US v Primero
Camilo Primero and Aurora Beltran of the Glendora, California, area were indicted for health fraud. Primero, a former physician, and Beltran allegedly filed false Medicare documents to allow Primero to operate hospice and home care agencies.
US v Brown
Dr. Nathaniel Brown of Cleveland, Mississippi, was sentenced to 39 months in jail along with a repay of $1,941,254 for referring patients who were not hospice appropriate.
US v Gray
Dr. Yev Gray, DPM, of Chicago, was sentenced to 90 months in prison and ordered to pay $6,974,895. He owned Aggeus Healthcare which did podiatry at long term care facilities in multiple states. He made an EMR with made up diagnoses. His wife, an attorney, is also in jail for one year for her part in the fraud.
US v Florida Cancer Specialists
and Research and 21st Century Oncology
The two cancer groups have been accused of antitrust for splitting treatment services in Florida. This is a whistleblower suit which includes a gender discrimination claim against Florida Cancer. The suit was filed by a prior HR person and a CFO. 21st Century is in bankruptcy and has settled federal investigation of fraud.
US v Mylan
Mylan has agreed to pay $465 million to the feds for over billing Medicaid to EpiPen. This started from a suit by Sanofi who will get $37 million of the settlement.
New Mexico v Lovelace
Lovelace was sued by a whistleblower in 2010 and after an investigation that lasted five years the state finally went after Lovelace as well as its parent Ardent Health and a former parent Cigna. The state claimed that the consortium did not pay over $142 million in owed taxes. However, as politics go, New Mexico's Attorney General collected from Lovelace and Ardent about $2.5 million and $45,000 from Cigna. As part of the settlement the state agreed to keep the deal secret but that didn't happen.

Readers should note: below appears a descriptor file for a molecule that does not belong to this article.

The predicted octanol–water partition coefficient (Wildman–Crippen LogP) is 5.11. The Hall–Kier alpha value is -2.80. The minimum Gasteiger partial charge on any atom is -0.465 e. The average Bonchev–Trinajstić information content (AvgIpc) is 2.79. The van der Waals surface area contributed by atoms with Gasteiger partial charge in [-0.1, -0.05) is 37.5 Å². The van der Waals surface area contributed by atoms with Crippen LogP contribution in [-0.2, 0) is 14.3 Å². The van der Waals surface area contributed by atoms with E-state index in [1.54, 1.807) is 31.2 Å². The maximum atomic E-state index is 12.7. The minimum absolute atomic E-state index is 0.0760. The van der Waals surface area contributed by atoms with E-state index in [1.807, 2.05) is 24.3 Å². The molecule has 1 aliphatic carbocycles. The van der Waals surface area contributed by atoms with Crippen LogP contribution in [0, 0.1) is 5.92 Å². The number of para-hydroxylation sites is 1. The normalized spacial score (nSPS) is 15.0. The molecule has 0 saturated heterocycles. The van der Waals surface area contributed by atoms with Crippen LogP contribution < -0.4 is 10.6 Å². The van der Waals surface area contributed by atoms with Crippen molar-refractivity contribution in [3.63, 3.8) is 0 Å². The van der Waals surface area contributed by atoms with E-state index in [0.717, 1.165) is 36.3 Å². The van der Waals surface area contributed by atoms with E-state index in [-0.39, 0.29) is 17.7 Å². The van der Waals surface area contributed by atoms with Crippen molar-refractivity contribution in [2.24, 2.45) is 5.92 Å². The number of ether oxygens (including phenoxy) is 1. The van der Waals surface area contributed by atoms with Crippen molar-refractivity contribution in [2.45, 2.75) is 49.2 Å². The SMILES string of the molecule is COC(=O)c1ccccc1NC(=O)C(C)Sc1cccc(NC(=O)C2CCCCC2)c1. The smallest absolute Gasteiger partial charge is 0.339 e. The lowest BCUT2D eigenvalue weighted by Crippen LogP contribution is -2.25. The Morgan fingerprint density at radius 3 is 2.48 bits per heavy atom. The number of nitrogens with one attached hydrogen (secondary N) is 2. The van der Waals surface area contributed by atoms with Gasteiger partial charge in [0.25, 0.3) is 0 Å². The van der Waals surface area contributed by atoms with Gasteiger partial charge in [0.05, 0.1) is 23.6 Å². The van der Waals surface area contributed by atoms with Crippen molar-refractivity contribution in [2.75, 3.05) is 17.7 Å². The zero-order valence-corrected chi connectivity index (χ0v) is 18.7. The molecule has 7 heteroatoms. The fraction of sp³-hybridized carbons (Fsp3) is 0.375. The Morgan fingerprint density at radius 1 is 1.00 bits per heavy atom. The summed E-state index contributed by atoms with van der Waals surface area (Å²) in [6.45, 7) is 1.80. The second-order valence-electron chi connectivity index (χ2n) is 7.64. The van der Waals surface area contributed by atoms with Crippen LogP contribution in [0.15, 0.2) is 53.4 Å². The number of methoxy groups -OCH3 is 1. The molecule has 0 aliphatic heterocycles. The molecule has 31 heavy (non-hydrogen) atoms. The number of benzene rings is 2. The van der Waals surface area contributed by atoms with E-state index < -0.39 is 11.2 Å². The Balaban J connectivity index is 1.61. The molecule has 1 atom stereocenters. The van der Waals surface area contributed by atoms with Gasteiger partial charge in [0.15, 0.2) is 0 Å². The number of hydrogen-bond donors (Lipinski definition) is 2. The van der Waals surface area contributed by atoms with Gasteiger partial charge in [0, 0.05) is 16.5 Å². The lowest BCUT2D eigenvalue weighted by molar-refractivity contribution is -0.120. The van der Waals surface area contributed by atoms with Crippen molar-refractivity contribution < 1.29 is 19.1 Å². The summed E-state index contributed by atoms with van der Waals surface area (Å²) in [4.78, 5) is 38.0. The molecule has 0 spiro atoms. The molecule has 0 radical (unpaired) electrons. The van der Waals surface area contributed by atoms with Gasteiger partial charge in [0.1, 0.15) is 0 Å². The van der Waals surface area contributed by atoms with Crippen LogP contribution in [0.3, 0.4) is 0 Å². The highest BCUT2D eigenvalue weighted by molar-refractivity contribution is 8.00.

US v Sightpath Medical
The company paid $12 million to the feds to settle allegation that it gave illegal kickbacks to physicians for their business. The whistleblower case said the company paid consulting fees for services never rendered. The settlement also involved the former CEO who they state was directly involved in the fraud.
US v Skaff
The Charleston dentist Antoine Skaff, plead guilty to fraud and agreed to pay $2.2 million to Medicaid, three times their loss. He will also need to pay for criminal charges in a fine of $738,000 and faces up to 10 years in jail. He upcoded especially for impacted wisdom teeth.
US v St. Agnes Healthcare
The organization agreed to pay $123,000 to resolve allegations that it billed for higher EM claims than allowed. This after it purchased 12 cardiologists and started billing for them. They billed the patients as if they were new. This is a whistleblower suit by a former cardiologist of the organization. This is a very dumb hospital billing department.
US v US Bioservices Co.
The company agreed to pay $13.4 million to settle allegations that it acted with Novaritis with a kickback scheme. They were promised more referrals for refilling more prescriptions for Exjade. The money is mostly repayment but there is also money to resolve fraud claims.
Vermont v Gruber
Professor Jonathan Gruber, yep that Gruber, the architect of Ocare, agreed to pay $90,000 to resolve allegations that is submitted false invoices to the state. He is also the one who said that Ocare only passed because of the stupidity of the American people. He was right about that.
Neuron Shield v Medical Practice
In a question of who is greedier Neuron, a group of physicians who monitor the status of patients nerve system during surgery, is suing their billing company. Why? Because the did not bring in enough money. Of course the physicians are billing for a huge amount of cases and how many are really necessary to have been monitored. This is happening in Texas, of course.
US v Daugherty
David Daugherty of Myrtle Beach, South Carolina, is a retired social security administrative law judge. He has been sentenced to four years in prison for his part in getting federal disability payments illegally to claimants. He also must pay $93 million in restitution. He was in cahoots with an attorney and told the attorney which cases he was going to hear and what evidence to bring. The attorney Eric Conn then paid Daugherty a kickback of $8000 per month. Conn is a fugitive and was sentenced in absentia.
US v Laird
Dr. Gordon Laird agreed to pay $580,000 to settle allegations that he filed false claims for procedures he did not do nor supervise.
US v Kirkwood
Dr. David Kirkwood and his wife Beverly of Dayton both plead guilty of unlawful drug trafficking. They ran a pill mill with David seeing up to 100 patients a day for $100 per visit. He has also agreed to pay restitution to the feds for $160,000. Top
AHA v Burwell